7 Pellegrin may be considered one of the better ship portraitists of the mid-nineteenth century. As examples of documentary art, Pellegrin's paintings are often more useful than those of many of his contemporaries because of his greater precision in the rendering of his vessels. A respectable number of Pellegrin's portraits, painted from the 1820s through the 1860s, have survived, and major institutions such as the Peabody Museum of Salem (Massachusetts), the National Maritime Museum (Greenwich, England), le Musée de la Marine (Paris) and Le Musée de la Marine de Marseille hold important examples. The brigantine Flight joins another unsigned Honoré Pellegrin portrait held by the New Brunswick Museum—the barque Victress, painted ten years earlier in 1856.1

8 While the painting of the Flight provides considerable information concerning this particular vessel, documentary sources help to flesh-out the historical background. This brigantine was constructed at Granville, Nova Scotia, in 1859 and was owned by Jacob V. Troop of Saint John, New Brunswick.2 Copies of the Mercantile Navy List also confirm that a James Hayes was employed as either master or mate during the 1860s.3

9 One might question why a resident of New Brunswick (a province that was producing substantial numbers of sailing vessels during this period) would purchase a Nova Scotian vessel? Once again documentary sources provide a possible answer: contracts for the construction of merchantmen were often let to one's relatives or close associates. Jacob Valentine Troop had been born in Upper Granville in 1808 and naturally established contacts prior to relocating in Saint John in 1840 with his family.4 He would have been familiar with the quality of craftsmanship in the Granville area and possibly been able to acquire a more attractive purchase price from his old acquaintances. However, Jacob, being a shrewd businessman and founder of the Troop sailing fleet, also took advantage of opportunities closer to home, since other Troop vessels were purchased from builders in the Saint John area.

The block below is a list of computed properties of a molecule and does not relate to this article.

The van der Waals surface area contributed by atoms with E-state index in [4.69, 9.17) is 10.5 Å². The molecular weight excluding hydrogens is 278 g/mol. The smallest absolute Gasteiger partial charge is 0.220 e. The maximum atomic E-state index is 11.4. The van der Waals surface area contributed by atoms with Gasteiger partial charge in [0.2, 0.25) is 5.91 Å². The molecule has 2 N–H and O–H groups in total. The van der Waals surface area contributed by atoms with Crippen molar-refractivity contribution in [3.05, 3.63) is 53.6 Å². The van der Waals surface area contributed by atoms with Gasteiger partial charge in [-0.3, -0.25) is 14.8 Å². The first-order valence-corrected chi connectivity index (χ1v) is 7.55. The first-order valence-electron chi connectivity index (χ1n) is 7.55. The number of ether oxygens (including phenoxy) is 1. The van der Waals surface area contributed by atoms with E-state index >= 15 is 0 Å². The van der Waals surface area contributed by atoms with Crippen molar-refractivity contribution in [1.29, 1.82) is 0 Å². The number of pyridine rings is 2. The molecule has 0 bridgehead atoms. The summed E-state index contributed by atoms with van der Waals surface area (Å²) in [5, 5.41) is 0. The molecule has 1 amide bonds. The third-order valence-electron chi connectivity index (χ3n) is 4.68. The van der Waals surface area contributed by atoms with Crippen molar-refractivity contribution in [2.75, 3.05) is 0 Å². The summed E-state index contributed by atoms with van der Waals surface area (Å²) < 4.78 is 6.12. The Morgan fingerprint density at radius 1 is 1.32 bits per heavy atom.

10 The New Brunswick Museum is fortunate to have the largest ship portrait collection in Canada—documentation of the province's once thriving maritime activities. The recent acquisition of the brigantine Flight adds to this significant collection. Not only does it add a second Honoré Pellegrin portrait to the Museum's holdings, but it provides another illustration of one of the smaller vessel rigs produced in the province. Brigantines are especially underrepresented, with only two others at the Museum.

11 On 1 May 1988 the public will have the opportunity to view the portrait of the Flight in the bay of Marseille, when it is included in the New Brunswick Museum's exhibition presentation of "Reflections of an Era: Portraits of 19th Century New Brunswick Ships."

NOTES
1 Robert S. Elliot and Alan D. McNairn, Reflections of an Era: Portraits of 19th Century New Brunswick Ships I Reflets d'une époque: Portraits de navires du Nouveau-Brunswick au XIX' siècle (Saint John: New Brunswick Museum, 1987), cat. no. 13.
2 William Smith, comp., An Alphabetical List of All the Shipping Registered at Saint John, N.B. on the 1st of January 1867 (Saint John: William M. Wright, 1867), p. 20.
3 The Mercantile Navy List (London: 1861 and 1863).
4 Charles A. Armour and Thomas Lackey, Sailing Ships of the Maritimes (Toronto: McGraw-Hill Ryerson Limited, 1975), p. 110. Esther Clark Wright, Saint John Ships and Their Builders (Wolfville, N.S.: the author, 1976), pp. 26-27.